Having children makes one no more a parent than having a piano makes you a pianist.

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Turn Up the Heat

Dr. Kevin Leman

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excerpt from Turn Up the Heat

Why is midlife the time that everyone talks about as a crisis? Could it be because that's the time when families are in transition? Although some families today have children later in life or adopt as older parents, many families with parents in midlife have children in high school, in college, getting married, or moving to their own homes. That changes family dynamics significantly.

For many women, whose lives have been so centered on their children, this is a time when they wonder what's next. I haven't thought in years about what I'd like to do, a wife thinks. I don't even know where to start. There can be uncertainty and yet joy in moving ahead on hobbies and such.

A husband also finds himself with more time on his hands now that there's less involvement with children (even if that involvement meant just showing up when and where his wife told him to). He has enough time to stop and think, Hey, this job isn't really what I'd like to do. It's a dead end for me. Then he takes a look downward and notices the flab settling like a spare tire around his middle. He's not quite as attractive as he used to be. . . .

Then the husband and wife look at each other and think, And, you know, my spouse isn't quite what I expected either. In fact, life isn't quite what I thought it would be. Such thoughts can lead to depression (I can't do or be anything right), affairs (I have to trade in my old wife model for a new one while I still have something left), and job switches (it has to be better at another company).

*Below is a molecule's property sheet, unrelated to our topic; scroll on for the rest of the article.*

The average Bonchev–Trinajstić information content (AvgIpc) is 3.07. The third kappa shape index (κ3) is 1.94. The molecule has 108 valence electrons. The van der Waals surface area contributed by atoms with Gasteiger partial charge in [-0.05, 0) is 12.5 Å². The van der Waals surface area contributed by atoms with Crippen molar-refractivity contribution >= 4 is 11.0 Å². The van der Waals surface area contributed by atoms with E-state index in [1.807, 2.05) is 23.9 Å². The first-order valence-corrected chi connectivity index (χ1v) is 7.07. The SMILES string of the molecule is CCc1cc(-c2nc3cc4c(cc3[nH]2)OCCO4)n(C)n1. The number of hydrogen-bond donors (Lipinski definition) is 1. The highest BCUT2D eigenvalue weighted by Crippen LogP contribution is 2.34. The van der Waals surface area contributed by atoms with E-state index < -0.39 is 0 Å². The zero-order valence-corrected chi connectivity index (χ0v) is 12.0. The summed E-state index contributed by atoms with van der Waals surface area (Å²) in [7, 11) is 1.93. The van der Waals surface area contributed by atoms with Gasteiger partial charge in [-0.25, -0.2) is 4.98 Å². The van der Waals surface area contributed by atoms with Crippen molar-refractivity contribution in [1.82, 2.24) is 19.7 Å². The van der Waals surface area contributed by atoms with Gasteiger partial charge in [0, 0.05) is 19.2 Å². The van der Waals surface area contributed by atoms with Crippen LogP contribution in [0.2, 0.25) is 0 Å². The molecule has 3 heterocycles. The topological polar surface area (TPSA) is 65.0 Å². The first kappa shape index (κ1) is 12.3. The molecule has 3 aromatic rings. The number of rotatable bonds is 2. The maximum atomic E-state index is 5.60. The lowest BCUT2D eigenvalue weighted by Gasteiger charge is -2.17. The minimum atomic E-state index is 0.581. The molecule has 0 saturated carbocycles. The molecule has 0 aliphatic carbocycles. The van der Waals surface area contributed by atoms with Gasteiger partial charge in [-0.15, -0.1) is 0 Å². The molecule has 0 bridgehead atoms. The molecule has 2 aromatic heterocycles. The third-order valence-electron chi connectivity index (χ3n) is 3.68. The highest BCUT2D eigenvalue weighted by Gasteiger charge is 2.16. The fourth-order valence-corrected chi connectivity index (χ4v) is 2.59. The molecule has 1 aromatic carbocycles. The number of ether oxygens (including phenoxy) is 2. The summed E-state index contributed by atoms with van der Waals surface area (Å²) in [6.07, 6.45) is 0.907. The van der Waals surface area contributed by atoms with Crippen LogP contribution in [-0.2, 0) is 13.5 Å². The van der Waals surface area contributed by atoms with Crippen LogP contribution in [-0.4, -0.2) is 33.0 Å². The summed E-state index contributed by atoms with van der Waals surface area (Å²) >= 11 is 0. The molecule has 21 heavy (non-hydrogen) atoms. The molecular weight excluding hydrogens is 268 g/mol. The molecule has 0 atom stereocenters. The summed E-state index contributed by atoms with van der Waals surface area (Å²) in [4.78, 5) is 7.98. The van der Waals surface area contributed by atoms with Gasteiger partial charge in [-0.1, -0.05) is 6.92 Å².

If the wife has become wrapped up in her children's lives, merely acquiescing to sex as a duty, her husband will feel that intensely and take her lack of pleasure as a failure on his part. And he'll be tempted to go elsewhere. The wife who may be involved in the sex act but doesn't have intimacy feels used, and sometimes without even realizing it, she begins to look elsewhere for her emotional fulfillment.

In short, the grass in someone else's lawn can start to look a lot greener. That's why you see a guy dump his wife to marry someone 20 years his junior.

A young mom has dreams that she and her husband will be among the most elite of society by their tenth year of marriage and have three kids by age 32. But the dream doesn't quite turn out the way she envisioned it. Her husband is still working, one level up, in the same job he had after-hours in college, and she's gone back to work full-time to help out with expenses. Because her schedule is so wildly busy now, she and her husband don't connect anymore.

One day a male co-worker comments, "Oh, I love your sweater." It's the first verbal affirmation she's heard about her looks in so long that she stands still and stares in shock. Within a week, the two are having a cup of coffee together in the employee cafeteria. They really hit it off. Fast-forward three months, and all of a sudden they're taking a day off work to secretly check into a motel.

How can such things happen? There are womanizers in the world who don't value marriage -- who say, "Yeah, that's my wife, but I have four girlfriends on the side." That's the thrill seeker who doesn't understand what marriage and commitment are. Then there are those who just "fall in love" -- or is it need?

During these years of adjustment -- when bodies are sagging and broadening, when life perspectives are adjusting -- it's extremely important for you as a married couple to work toward a satisfactory sex life for both of you. Sex and intimacy need to be an integral part of your life as a couple, driving you continually toward each other . . . rather than into someone else's arms.

Used by permission of Revell, a division of Baker Publishing Group, copyright © 2009. All rights to this material are reserved. Materials are not to be distributed to other web locations for retrieval, published in other media, or mirrored at other sites without written permission from Baker Publishing Group. Visit Baker Publishing at www.BakerPublishingGroup.com.

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